A June 19 New York Times article repeated the false claim that Social Security shortchanges African-Americans because of their lower-than-average life expectancies. In fact, both the Social Security Administration (SSA) and the Government Accountability Office (GAO) have refuted this claim.
The Times reported: "Groups with shorter life expectancies, like African-Americans, receive fewer benefits than those who live longer." But Stephen C. Goss, then-deputy chief actuary of the SSA (now chief actuary) and Robert J. Myers, former SSA chief actuary, both refuted this claim in 1998, noting that the rate of return on Social Security for African-Americans (and other racial and ethnic minority groups) is equal to or greater than for the white population, as Media Matters for America has noted. Similarly, GAO (then known as the General Accounting Office) concluded in an April 2003 report titled "Social Security and Minorities" that "[i]n the aggregate, blacks and Hispanics have higher disability rates and lower lifetime earnings, and thus receive greater benefits relative to taxes than whites."
Because a retiree's monthly Social Security benefit level is based on his or her pre-retirement income, it's literally true that blacks -- who have lower average incomes than whites -- receive "fewer benefits" in raw dollars than whites. But this discrepancy is unrelated to life expectancy. Social Security's benefit structure is progressive -- i.e., lower-income workers get more from Social Security benefits than what they paid in taxes, while higher-income workers get less than they paid in -- so, blacks often receive a higher return.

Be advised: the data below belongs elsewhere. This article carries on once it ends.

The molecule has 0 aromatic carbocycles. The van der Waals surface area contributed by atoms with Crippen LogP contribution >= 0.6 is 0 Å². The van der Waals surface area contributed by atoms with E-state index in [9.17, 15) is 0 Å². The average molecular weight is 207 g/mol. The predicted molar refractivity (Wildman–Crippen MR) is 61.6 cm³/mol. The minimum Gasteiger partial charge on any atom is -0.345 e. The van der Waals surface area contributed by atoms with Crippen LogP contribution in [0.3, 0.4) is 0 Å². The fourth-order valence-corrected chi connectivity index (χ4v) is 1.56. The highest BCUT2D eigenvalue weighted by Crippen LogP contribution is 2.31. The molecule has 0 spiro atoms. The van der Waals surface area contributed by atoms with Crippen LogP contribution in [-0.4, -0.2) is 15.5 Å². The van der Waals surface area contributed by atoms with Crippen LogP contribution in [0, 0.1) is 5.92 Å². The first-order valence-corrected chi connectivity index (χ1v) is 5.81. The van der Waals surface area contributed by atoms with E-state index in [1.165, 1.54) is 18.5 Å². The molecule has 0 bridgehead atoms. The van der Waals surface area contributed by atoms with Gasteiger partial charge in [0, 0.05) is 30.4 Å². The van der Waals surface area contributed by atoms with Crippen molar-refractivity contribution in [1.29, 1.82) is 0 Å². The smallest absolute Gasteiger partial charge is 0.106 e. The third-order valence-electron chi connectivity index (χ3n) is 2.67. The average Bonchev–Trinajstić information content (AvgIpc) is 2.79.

While blacks do have lower life expectancies than whites, this difference has little impact on the two groups' rates of return on Social Security. That's because the lower life expectancy among blacks is largely due to higher mortality rates for black infants and children. But infants and children who never contribute to Social Security are not shortchanged by not receiving benefits. By contrast, blacks who do reach retirement age -- having contributed to Social Security for their entire working lives -- live nearly as long into retirement as whites. According to a 2004 report by the Centers for Disease Control and Prevention's National Center for Health Statistics, the difference in life-expectancy for blacks and whites who survive until age 65 (depending on birth cohort) is only about two years.
The Times' falsehood mirrors one of President Bush's talking points in support of his proposal to partially privatize Social Security. Economists Dean Baker and Mark Weisbrot noted the underlying cynicism in this approach to Social Security's purported racial inequities in a January 18 Center for Economic Policy and Research report. They wrote: "One policy approach would be a renewed emphasis on efforts to close the racial gap in life expectancy and income. However, the direction of President Bush's comments, like the assumptions in these projections, is to take these race or gender based differences as facts, and then adjust government policy accordingly."